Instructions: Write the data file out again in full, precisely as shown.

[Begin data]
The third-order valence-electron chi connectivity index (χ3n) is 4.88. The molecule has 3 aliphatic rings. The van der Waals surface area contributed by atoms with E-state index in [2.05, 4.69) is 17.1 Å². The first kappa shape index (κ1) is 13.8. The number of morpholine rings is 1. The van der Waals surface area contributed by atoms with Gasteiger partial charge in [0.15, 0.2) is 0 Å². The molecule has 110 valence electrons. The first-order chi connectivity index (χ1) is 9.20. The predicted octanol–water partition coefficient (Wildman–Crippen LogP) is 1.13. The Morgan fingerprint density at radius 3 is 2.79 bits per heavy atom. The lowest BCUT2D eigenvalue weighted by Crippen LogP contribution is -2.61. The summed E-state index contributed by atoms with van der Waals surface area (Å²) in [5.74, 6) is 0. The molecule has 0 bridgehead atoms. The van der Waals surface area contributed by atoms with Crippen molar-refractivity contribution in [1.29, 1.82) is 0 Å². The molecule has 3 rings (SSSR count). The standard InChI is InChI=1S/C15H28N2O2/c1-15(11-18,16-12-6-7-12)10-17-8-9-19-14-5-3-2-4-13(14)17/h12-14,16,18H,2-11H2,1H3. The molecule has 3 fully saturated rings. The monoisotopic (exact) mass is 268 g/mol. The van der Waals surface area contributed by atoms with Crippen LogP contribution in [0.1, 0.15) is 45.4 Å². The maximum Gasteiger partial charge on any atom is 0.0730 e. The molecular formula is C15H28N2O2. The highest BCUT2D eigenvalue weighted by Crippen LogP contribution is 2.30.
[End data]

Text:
The third-order valence-electron chi connectivity index (χ3n) is 4.88. The molecule has 3 aliphatic rings. The van der Waals surface area contributed by atoms with E-state index in [2.05, 4.69) is 17.1 Å². The first kappa shape index (κ1) is 13.8. The number of morpholine rings is 1. The van der Waals surface area contributed by atoms with Gasteiger partial charge in [0.15, 0.2) is 0 Å². The molecule has 110 valence electrons. The first-order chi connectivity index (χ1) is 9.20. The predicted octanol–water partition coefficient (Wildman–Crippen LogP) is 1.13. The Morgan fingerprint density at radius 3 is 2.79 bits per heavy atom. The lowest BCUT2D eigenvalue weighted by Crippen LogP contribution is -2.61. The summed E-state index contributed by atoms with van der Waals surface area (Å²) in [5.74, 6) is 0. The molecule has 0 bridgehead atoms. The van der Waals surface area contributed by atoms with Crippen molar-refractivity contribution in [1.29, 1.82) is 0 Å². The molecule has 3 rings (SSSR count). The standard InChI is InChI=1S/C15H28N2O2/c1-15(11-18,16-12-6-7-12)10-17-8-9-19-14-5-3-2-4-13(14)17/h12-14,16,18H,2-11H2,1H3. The molecule has 3 fully saturated rings. The monoisotopic (exact) mass is 268 g/mol. The van der Waals surface area contributed by atoms with Crippen LogP contribution in [0.1, 0.15) is 45.4 Å². The maximum Gasteiger partial charge on any atom is 0.0730 e. The molecular formula is C15H28N2O2. The highest BCUT2D eigenvalue weighted by Crippen LogP contribution is 2.30.